Parents, schools must handle children’s issues sensitively
Dr Bhushan Shukla said, “Whenever such incidents happen, parents and teachers overreact to the point where the other children get scared. Hyper-vigilance and immediate overreactions from parents often increases the negative impact these incidents have on children.”
PUNE: When incidents like abuse or even corporal punishment happen in a school, it doesn’t just affect the victim but also other children. For instance, after the murder of a 7-year-old at Ryan International School, Gurgaon, there were reports of his classmates being scared of going back to school, and the panicked parents too were agitated.
Hyper-vigilance from parents creates negative impact
Speaking about the need for this issue to be handled in a sensitive manner, city-based child psychiatrist Dr Bhushan Shukla said, “Whenever such incidents happen, parents and teachers overreact to the point where the other children get scared. Hyper-vigilance and immediate overreactions from parents often increases the negative impact these incidents have on children.”
Dr Usha Kakade, President, USK foundation, which works with more than 1,000 government and private schools in the city through its initiative ‘Good Touch, Bad Touch’, said, “It’s true that classmates are also affected when they realise something wrong has happened to their friend. We need to talk to them sensitively and reassure them.”
Awareness and education
Kakde said, “In our initiative ‘Good Touch, Bad Touch’, we not only make students aware about the ‘good’ and ‘bad touch’ but also guide them to share any untoward incident or bad touch to their parents, helping prevent further complications. The foundation organises small acts, role play, audio-visuals to guide students. We also teach students to say NO to anybody who is indulging in unwanted touch. Working with schools, we have also taken forward some of the issues and complains shared by students.”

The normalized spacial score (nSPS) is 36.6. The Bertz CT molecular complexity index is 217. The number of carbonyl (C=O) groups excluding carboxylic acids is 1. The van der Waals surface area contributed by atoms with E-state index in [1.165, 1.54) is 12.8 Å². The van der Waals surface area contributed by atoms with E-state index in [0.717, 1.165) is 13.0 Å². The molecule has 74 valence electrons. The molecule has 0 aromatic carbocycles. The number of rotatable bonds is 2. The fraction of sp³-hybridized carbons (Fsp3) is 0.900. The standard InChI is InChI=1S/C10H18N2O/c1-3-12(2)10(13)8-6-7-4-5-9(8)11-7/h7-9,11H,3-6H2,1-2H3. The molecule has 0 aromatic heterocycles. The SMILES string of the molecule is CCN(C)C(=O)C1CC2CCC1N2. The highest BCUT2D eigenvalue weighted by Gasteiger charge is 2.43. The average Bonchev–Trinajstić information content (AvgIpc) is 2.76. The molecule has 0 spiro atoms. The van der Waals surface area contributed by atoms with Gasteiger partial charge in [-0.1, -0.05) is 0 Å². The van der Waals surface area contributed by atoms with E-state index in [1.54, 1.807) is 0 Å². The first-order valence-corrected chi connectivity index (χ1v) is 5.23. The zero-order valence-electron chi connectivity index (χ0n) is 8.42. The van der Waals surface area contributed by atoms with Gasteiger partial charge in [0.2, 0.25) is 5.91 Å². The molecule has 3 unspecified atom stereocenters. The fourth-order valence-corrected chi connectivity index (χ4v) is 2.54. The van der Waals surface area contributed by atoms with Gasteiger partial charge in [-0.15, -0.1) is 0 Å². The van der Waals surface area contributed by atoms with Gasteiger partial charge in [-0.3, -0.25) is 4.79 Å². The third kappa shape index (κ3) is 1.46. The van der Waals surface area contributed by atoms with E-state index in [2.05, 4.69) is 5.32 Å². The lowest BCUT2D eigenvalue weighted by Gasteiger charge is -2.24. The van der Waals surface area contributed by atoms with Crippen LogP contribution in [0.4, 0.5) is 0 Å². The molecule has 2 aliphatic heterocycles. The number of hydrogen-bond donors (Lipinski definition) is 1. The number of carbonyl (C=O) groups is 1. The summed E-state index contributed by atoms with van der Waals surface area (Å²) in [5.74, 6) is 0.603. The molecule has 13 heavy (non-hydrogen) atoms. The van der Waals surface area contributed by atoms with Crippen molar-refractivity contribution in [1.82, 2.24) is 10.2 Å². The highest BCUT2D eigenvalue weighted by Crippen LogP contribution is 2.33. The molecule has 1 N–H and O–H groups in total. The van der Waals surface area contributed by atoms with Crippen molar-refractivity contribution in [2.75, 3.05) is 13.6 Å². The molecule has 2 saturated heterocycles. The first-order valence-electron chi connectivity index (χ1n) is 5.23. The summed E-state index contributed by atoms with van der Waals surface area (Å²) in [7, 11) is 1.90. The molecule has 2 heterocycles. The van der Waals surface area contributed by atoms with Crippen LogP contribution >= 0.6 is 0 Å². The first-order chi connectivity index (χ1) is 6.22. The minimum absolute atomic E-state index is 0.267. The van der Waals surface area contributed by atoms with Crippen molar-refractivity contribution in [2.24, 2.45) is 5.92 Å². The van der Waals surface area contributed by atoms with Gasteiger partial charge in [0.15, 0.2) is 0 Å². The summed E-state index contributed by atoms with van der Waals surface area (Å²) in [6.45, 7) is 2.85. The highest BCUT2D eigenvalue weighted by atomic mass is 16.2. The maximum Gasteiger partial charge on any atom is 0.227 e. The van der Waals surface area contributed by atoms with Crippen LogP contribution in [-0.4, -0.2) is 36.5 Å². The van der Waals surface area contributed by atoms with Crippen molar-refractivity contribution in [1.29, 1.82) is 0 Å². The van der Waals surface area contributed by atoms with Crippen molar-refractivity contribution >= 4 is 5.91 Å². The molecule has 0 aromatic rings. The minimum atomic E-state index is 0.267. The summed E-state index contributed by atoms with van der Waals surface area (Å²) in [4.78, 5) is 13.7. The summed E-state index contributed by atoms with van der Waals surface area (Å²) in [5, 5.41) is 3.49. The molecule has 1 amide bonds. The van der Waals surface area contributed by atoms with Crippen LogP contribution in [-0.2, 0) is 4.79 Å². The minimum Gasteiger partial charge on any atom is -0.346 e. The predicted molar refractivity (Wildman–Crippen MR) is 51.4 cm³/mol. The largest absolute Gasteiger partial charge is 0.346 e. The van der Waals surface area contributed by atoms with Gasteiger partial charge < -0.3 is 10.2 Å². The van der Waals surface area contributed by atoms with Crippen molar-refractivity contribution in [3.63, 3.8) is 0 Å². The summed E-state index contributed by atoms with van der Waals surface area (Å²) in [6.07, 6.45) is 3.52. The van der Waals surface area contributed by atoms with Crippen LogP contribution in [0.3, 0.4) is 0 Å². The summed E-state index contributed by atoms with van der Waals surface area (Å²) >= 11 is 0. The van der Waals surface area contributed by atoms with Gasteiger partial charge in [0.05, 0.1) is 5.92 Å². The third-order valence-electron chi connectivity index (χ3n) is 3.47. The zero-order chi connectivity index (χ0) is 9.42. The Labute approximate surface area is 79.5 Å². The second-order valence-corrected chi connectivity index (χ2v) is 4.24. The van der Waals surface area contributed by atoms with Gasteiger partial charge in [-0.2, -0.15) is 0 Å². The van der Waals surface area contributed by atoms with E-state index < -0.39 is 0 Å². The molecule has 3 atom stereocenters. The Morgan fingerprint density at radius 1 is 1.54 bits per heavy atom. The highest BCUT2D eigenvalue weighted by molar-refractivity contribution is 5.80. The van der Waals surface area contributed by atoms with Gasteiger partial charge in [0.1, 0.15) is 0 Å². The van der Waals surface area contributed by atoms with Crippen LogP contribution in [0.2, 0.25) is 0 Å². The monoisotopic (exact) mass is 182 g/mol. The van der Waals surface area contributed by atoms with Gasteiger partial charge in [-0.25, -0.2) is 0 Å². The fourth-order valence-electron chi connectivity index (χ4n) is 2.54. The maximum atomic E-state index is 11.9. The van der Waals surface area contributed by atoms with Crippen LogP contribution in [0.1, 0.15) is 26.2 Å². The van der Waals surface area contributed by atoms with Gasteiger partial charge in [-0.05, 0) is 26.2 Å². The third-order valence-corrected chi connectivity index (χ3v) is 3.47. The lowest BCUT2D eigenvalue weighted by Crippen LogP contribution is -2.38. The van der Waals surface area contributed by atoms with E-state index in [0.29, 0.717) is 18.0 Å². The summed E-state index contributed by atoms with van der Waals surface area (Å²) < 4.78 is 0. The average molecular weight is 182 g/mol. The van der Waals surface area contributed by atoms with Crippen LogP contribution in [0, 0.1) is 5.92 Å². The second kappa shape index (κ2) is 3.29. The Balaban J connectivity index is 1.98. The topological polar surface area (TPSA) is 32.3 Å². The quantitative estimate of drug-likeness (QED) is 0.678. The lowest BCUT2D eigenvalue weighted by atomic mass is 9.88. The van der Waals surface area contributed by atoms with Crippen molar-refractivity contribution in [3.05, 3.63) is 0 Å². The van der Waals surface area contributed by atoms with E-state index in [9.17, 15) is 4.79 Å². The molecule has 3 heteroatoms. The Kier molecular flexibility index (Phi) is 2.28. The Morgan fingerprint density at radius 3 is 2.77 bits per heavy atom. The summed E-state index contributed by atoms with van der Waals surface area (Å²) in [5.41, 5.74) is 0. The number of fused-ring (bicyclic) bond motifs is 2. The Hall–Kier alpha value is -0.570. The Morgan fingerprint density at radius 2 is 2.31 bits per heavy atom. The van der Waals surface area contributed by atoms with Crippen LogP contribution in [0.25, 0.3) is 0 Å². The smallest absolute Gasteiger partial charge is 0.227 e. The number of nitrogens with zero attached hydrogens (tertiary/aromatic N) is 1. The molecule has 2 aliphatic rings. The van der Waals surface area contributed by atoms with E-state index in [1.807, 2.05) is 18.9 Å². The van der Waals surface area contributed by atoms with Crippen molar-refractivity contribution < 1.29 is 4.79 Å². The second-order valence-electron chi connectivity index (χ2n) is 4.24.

The experts also emphasised that parents need to communicate with children to ensure that they speak out about any uncomfortable issue, and also look for signs through behavioural changes. “Parents should give time to their children and listen to their day-to-day experiences, activities and everything that they feel like a friend. Instead of immediately reacting to everything, parents should quietly observe and listen carefully to monitor their children’s behaviour. Only then would be the child openly speak about everything to his mother or father,” Kakde added.
Handling the issue in a sensitive manner
“Parents and schools need to use their common sense. Parents should realise that these issues are not something to gossip about. It’s about safety of their children. So discussing these things again and again in front of children is an absolute ‘no’. If the parents want children to go to school, they have to go as regular students. So parents need to stop jumping every time something like this happens and if they are interested in their children’s welfare, they need to get actively involved in safety at school. That is the only way to protect children,” Shukla said.
Kakde also added that there is a need to train parents on how to deal with their children on such issues, as well as conduct regular workshops for those people coming in contact with the students.